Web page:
Ithna‘asharites.—Imāmites who accept the twelve imāms (see Shi‘ites).

Jabarites.—Those who deny all actions and power to act to man and ascribe all to God (see above).

Ja‘farites.—Imāmites who carry the imāmate no farther than Ja‘far uṣ-Ṣadīq.

Jāhiẓites.—Mu‘tazilites, followers of the celebrated writer Jāhiẓ (q.v.), who indulged in philosophical speculations, believed in the eternity of matter, and was regarded as a naturalist (ṭaba‘ī) rather than a theist (allahī).

Jahmites.—Jabarites, followers of Jahm ibn Ṣafwān, who was put to death at Merv toward the close of the Omayyad period. He was extreme in his denial of the attributes of God.

Jārūdites.—Zaidites who held that Mahomet designated ‘Alī as imām, not by name but by his attributes, and that the Moslem sinned by not taking sufficient trouble to recognize these attributes.

Jubbā‘ites.—Mu‘tazilites who followed the philosophical teaching of Abu ‘Alī Mahommed ul-Jubbā‘i of Basra.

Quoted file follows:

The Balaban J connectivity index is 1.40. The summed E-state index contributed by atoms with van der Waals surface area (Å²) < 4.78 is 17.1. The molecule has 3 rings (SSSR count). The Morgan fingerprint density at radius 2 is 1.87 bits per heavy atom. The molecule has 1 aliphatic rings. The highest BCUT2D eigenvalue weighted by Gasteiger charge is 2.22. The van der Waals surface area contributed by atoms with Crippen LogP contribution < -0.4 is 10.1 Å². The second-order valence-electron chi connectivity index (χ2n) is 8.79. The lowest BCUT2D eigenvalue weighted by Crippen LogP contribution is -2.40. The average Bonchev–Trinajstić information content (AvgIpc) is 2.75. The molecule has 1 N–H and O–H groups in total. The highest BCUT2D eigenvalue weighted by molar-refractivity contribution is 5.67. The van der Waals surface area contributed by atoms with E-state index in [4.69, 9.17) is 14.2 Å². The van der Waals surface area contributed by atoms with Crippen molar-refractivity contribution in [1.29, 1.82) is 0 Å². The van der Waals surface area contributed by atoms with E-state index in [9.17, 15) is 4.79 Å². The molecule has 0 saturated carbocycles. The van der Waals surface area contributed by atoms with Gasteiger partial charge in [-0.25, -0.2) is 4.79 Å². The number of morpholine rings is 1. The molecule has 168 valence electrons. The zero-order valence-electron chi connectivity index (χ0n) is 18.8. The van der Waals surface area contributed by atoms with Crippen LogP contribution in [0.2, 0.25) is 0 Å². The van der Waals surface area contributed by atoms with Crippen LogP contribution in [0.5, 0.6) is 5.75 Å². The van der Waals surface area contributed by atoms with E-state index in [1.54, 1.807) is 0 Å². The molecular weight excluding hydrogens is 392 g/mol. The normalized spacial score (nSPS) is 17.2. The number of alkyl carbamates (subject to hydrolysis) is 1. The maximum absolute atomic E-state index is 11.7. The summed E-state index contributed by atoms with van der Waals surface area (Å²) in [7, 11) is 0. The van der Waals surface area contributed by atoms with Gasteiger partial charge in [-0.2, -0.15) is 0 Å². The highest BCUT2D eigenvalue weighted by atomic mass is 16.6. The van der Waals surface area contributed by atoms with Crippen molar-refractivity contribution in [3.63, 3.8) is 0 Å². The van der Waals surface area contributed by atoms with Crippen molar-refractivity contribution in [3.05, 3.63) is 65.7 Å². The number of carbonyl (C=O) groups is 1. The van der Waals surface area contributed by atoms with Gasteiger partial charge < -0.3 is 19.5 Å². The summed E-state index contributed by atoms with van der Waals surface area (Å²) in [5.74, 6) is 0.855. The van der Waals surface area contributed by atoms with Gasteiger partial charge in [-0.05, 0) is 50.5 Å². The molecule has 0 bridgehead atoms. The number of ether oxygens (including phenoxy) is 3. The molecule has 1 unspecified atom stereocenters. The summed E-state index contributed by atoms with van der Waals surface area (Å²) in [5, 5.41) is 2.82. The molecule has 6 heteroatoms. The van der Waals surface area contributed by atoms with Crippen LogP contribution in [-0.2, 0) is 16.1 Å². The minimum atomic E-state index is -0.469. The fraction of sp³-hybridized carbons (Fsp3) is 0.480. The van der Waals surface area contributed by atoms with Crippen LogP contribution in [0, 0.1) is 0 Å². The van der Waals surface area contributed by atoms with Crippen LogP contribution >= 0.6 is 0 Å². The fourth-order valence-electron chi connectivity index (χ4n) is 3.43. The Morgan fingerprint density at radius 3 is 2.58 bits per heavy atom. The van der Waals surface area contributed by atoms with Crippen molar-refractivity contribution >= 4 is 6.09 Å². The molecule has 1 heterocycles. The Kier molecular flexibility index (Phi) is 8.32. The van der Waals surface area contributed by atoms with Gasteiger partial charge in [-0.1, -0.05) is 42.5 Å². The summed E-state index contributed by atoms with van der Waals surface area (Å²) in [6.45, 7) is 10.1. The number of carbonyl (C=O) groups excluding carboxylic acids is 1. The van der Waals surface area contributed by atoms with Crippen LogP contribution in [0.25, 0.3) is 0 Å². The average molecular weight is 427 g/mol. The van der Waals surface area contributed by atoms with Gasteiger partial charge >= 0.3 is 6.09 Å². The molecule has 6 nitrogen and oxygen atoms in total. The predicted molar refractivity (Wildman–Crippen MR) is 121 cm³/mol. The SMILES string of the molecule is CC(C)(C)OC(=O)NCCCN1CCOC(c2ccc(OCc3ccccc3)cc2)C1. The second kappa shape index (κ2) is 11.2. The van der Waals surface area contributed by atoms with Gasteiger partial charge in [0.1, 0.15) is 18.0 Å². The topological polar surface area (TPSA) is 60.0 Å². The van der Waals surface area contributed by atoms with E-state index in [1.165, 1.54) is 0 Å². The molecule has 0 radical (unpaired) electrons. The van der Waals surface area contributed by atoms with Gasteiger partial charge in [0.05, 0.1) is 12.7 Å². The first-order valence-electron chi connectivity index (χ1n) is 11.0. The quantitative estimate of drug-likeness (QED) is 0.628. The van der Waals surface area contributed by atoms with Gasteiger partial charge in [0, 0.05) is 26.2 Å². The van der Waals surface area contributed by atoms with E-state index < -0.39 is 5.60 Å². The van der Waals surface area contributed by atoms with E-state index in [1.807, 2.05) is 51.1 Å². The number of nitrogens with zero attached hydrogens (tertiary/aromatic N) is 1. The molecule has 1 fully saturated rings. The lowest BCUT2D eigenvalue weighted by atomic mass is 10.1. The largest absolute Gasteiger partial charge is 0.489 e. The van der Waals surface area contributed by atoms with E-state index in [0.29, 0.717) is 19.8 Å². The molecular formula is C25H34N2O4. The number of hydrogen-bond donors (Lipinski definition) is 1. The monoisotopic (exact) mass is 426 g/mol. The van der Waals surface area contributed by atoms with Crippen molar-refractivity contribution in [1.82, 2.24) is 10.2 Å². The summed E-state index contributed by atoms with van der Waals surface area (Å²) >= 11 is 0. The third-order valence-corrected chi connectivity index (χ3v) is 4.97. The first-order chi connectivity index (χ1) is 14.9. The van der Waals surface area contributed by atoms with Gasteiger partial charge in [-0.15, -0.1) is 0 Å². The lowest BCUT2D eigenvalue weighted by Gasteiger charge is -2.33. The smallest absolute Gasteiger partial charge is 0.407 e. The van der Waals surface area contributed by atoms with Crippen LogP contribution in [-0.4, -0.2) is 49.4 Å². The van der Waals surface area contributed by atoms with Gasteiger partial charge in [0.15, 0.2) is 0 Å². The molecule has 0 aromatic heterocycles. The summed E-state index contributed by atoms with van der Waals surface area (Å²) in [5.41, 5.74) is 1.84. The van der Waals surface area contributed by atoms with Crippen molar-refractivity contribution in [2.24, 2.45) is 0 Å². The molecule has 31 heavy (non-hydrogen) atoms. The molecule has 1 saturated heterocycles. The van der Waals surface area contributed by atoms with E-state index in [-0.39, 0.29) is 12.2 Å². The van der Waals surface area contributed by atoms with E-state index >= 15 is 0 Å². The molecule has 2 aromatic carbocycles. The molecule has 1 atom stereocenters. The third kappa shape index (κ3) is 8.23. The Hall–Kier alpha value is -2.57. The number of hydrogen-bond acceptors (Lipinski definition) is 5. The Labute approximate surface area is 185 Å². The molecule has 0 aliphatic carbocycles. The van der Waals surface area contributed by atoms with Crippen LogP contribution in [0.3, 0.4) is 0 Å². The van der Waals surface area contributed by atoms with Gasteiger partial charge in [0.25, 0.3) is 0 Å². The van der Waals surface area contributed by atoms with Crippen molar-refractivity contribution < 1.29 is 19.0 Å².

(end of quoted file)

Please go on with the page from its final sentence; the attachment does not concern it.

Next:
Kaisānites.—A main class of the Shi‘ites (q.v.).

Kāmilites.—Ghāliites, followers of Abū Kāmil, who condemned the companions (Anṣār) because they did not do allegiance to ‘Alī, and ‘Alī because he surrendered his claims.

Karrāmites.—Ṣifātites, followers of Ibn Karrām, who went so far as to ascribe a body to God, and assimilated his nature to human nature.

Kayyālites.—Ghāliites, followers of Ahmad ibn Kayyāl, who, after supporting a propaganda for an Aliite, claimed to be the imām himself on the ground of his power over the spheres.

Khalafites.—‘Ajārida of Kermān and Multān, who believed that God wills good and evil, but condemned the children of unbelievers to hell.